Tuesday, June 28, 2011

X-Men and Foreign Policy

There is little doubt in my mind that the X-Men series of movies is far and away the best of the comic book movie adaptions.

Not because mutants are awesome, although they are.

No, the reason is that the X-Men is the only series where everybody, heroes and villains, has a believable motivation. And this is because it is ultimately a study in foreign policy.

Think about it. In nearly every comic movie, the plotline relies on some sort of villain who just loves evil for the sake of evil. Sometimes, this can be done in a very compelling way, like the Joker in the new Batman movies. More often it's not, like the Green Goblin in the Spiderman movie. But either way, the characters are never quite plausible, because the bad guys usually relish their nasty actions without any covering narrative. In real life, however, nobody is the villain in their own tale.

X-Men works very well, however, because the groups closely resemble the different attitudes of foreign policy groups, and end up capturing competing and incompatible views that are still internally reasonable.

The audience is positioned to sympathise with Professor X, who is the foreign policy dove. He is pro-mutant, but sympathetic to humans. He believes that humans and mutants can get along, and is always working to defuse conflict between the two groups. The recent movie explores this idea well - Charles Xavier is the liberal son of privilege, the deserving aristocrat working towards the betterment of human/mutant relations. He believes that people can get along because he himself is such a genial and reasonable character - if the world were filled with more people like Charles Xavier, they would all get along! By the end of the movie, he recognises the need for mutants to stay mostly hidden, but always maintains an optimism that by setting a better example, mutants and humans can coexist.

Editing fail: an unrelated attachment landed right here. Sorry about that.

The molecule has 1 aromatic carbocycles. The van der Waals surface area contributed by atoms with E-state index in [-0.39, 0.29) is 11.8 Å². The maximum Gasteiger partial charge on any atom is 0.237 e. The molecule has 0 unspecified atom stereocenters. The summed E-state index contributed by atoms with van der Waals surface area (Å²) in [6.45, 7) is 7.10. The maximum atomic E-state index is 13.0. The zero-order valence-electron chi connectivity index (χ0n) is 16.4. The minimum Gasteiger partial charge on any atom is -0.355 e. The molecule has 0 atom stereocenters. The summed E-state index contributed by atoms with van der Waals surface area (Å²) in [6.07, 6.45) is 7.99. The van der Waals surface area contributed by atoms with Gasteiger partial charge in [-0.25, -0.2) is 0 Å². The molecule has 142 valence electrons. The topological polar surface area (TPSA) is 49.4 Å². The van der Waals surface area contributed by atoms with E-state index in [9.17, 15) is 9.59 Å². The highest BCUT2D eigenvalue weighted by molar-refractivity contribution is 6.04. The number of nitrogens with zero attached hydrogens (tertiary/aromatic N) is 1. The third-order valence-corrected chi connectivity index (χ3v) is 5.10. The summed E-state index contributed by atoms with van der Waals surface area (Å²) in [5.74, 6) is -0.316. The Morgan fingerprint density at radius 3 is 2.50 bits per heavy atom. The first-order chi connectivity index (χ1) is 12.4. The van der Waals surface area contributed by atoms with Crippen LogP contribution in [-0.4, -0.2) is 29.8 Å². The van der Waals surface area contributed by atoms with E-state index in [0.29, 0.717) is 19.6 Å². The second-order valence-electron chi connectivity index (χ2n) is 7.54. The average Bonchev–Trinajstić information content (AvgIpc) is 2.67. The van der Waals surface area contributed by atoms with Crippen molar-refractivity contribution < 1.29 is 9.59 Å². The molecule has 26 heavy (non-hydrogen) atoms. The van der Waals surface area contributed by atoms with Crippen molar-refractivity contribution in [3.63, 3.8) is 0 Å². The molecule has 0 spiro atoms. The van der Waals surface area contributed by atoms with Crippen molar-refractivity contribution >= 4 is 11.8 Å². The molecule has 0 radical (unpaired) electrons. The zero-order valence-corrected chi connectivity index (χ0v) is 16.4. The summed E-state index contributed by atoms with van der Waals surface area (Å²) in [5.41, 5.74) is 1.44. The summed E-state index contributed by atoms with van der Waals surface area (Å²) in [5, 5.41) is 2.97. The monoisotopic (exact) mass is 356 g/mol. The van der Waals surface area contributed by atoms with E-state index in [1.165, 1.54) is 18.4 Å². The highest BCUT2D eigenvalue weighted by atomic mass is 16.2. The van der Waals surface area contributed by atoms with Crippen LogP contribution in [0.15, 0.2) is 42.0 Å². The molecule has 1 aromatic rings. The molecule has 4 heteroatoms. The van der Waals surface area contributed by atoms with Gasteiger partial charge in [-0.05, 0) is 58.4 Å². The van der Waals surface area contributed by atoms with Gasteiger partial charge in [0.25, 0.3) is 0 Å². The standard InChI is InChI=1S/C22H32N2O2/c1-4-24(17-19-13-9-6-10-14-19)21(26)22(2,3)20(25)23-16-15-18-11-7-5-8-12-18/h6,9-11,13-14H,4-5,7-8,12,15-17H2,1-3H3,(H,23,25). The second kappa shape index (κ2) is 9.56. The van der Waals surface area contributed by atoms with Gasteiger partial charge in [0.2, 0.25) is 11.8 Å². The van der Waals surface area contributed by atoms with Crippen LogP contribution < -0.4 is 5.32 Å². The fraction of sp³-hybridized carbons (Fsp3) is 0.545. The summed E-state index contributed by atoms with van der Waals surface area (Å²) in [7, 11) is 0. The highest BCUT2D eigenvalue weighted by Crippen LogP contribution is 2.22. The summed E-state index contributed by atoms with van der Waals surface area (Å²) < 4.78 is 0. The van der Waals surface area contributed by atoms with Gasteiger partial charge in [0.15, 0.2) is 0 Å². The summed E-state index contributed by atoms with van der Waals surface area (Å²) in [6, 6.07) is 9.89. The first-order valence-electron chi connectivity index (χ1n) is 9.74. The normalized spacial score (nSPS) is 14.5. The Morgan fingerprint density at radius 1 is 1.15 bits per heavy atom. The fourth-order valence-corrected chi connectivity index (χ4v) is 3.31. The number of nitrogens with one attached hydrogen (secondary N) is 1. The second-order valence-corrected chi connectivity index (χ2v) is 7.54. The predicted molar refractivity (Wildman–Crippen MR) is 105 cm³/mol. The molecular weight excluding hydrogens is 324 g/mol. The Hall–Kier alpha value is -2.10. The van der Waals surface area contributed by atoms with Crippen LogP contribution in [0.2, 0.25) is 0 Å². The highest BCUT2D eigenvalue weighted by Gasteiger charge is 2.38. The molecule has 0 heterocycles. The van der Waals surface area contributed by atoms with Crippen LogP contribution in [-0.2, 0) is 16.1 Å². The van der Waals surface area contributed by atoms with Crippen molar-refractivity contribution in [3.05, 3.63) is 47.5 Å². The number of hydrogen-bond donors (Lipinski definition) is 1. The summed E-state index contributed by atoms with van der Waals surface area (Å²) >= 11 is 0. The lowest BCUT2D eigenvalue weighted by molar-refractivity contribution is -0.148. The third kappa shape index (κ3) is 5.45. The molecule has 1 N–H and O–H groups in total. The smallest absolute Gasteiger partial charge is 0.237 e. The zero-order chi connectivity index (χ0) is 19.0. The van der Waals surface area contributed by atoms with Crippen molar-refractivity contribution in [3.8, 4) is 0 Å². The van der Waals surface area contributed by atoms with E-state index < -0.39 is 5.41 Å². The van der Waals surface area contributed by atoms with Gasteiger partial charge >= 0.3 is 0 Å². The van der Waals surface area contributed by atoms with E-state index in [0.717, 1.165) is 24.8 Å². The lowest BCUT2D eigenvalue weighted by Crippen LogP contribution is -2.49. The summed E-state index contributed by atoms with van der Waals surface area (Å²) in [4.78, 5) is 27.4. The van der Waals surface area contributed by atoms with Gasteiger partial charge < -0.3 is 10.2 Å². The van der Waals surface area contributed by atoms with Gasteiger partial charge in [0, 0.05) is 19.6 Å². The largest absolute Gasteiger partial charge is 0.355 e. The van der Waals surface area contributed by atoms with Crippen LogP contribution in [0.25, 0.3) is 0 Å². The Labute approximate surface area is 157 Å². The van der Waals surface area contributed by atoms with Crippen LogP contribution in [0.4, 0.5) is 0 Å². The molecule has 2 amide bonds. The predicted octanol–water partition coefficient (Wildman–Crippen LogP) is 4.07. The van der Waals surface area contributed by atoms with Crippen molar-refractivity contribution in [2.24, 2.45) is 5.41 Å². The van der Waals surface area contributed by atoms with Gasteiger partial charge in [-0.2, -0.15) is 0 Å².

Magneto, on the other hand, is the foreign policy hawk. He, too, is pro-mutant, but believes that mutants and humans will inevitably be in existential conflict - humans will never accept mutants, and battle between them can only be delayed (to the advantage of humans) but not avoided. In the movie, Magneto is a Polish Jew captured by the Nazis during the Holocaust. This is his introduction to the dark side of human nature, and the willingness of humans to be xenophobic and cruel, or to simply go along with leaders who think this way.

But where the movies actually get interesting is the interplay with the third group, namely the humans. In the movies, humans are usually portrayed quite negatively. There are some who are willing to co-exist with mutants, but a deep undercurrent of suspicion and mistrust characterises the general attitude towards mutants. And even when the humans are co-operating, there is always a group with a tendency to view the wholesale killing of all mutants as the most expedient solution to make the whole problem go away.

And this is the real genius of the series. The audience is drawn to sympathise with the dove viewpoint and mutants in general (and interestingly, not with the humans in the movie). And so while watching it, you want the doves to be right. You keep thinking 'But I like the mutants! Why can't everybody get along? If only the humans understood the doves better! If only the hawks could be made into doves'.

But the ways the humans are portrayed, there is lots of evidence that perhaps the hawks are right - the average person won't ever really accept mutants, and will eventually want to kill them all, or round them up and keep them in prisons. In other words, the Holocaust. This problem, of course, gets exacerbated by the hawks, who attack the humans, thereby increasing the dislike of mutants, and making it harder for an uninformed human to make a 'good mutants / bad mutants' distinction.

And this is why you get the most interesting interplay of all, between Professor X and Magneto. They both want to help mutants, but have irreconcilable views on how this should be done. As a result, they find themselves drawn into conflict with each other, but reluctantly so, and always with an eye towards their mutual need to protect themselves from human anger.  And ultimately, Professor X and Magneto are genuinely old friends who understand each other's position.

The fact that this is done so successfully is far more impressive writing feat than Marvel is normally given credit for. But doubt not that this interplay is deliberate and very cleverly thought out.

I recommend the new X-Men movie highly.

No comments:

Post a Comment